Wednesday, July 23, 2008

Selling QA

Due to various quirks of my job, QA in general, the seating arrangements where we are, etc., I find myself having to talk to non-tech types about QA a fair amount. These are usually not engineers of any sort; think sales guys, consultants, marketing people, and the like. And then the question comes up:

"What exactly is QA, anyway?"

My task, whatever it was before, just changed. Now I have to sell QA. And this one is a bit tricky. There are a lot of definitions of QA and testing out there. These examples are some of my favorites:
  • Exploring a system in order to provide information.
  • Gaining an understanding of a system and procedures surrounding the system, with an eye toward aiding effective business decisions.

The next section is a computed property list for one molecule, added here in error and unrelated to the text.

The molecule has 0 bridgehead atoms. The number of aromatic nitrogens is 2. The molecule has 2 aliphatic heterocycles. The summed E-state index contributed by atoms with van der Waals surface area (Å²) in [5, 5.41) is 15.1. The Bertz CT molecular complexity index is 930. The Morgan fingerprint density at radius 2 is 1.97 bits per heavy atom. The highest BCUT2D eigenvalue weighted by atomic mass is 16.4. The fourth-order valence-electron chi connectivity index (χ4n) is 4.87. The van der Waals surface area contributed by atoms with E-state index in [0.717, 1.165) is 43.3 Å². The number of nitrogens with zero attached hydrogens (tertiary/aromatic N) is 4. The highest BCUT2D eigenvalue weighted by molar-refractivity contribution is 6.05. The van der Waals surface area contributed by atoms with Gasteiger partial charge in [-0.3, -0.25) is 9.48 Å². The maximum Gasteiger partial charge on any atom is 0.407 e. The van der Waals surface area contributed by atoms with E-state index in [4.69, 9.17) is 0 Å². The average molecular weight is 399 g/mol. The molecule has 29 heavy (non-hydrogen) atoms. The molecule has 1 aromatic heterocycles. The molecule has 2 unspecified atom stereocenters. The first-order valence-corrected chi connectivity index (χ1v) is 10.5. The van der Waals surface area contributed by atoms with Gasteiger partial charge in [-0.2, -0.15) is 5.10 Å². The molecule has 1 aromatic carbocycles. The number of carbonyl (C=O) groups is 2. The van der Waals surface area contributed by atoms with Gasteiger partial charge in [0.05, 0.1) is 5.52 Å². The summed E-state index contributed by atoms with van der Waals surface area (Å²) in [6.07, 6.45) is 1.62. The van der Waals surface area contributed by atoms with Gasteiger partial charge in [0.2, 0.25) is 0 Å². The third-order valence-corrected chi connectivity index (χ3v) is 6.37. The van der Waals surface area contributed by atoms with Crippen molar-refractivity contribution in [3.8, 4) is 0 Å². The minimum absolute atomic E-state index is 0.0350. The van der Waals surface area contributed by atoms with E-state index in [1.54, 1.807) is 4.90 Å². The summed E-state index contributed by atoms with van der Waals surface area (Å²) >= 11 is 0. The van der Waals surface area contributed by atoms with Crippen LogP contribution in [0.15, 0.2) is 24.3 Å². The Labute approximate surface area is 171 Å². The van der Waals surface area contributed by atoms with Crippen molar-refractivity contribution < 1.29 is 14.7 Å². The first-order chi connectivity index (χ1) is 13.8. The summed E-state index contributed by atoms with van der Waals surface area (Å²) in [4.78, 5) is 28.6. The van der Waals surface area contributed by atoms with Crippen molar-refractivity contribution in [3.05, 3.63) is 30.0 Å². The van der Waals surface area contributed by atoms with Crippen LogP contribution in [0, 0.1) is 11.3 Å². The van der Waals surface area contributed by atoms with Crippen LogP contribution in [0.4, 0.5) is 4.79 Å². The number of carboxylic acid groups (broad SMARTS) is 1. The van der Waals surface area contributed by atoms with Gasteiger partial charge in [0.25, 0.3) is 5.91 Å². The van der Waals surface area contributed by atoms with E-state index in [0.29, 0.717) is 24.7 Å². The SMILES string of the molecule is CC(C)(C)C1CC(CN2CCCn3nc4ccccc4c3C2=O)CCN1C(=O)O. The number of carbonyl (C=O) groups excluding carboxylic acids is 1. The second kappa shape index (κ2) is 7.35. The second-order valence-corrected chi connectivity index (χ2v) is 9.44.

• Being an advocate for doing things well throughout an organization.

The problem with a simple definition is that it doesn't tell you WHY. Ultimately, that's what the questioner wants to know: why do I care about this function? What does it give me?

That's a little trickier. I tend to answer as follows:

QA's job is to minimize customer surprise.

Now, given the audience - usually sales, marketing, and support - this hits home. Customers value consistency, and problems are okay. What they don't like is to be surprised. So what you're telling your audience is not to worry about the specifics of testing or process or all of the other things that QA does. Just worry about what it gives you. And what it gives you is a customer who isn't going to get a shock and call you up unexpectedly.

So, how do you sell QA?

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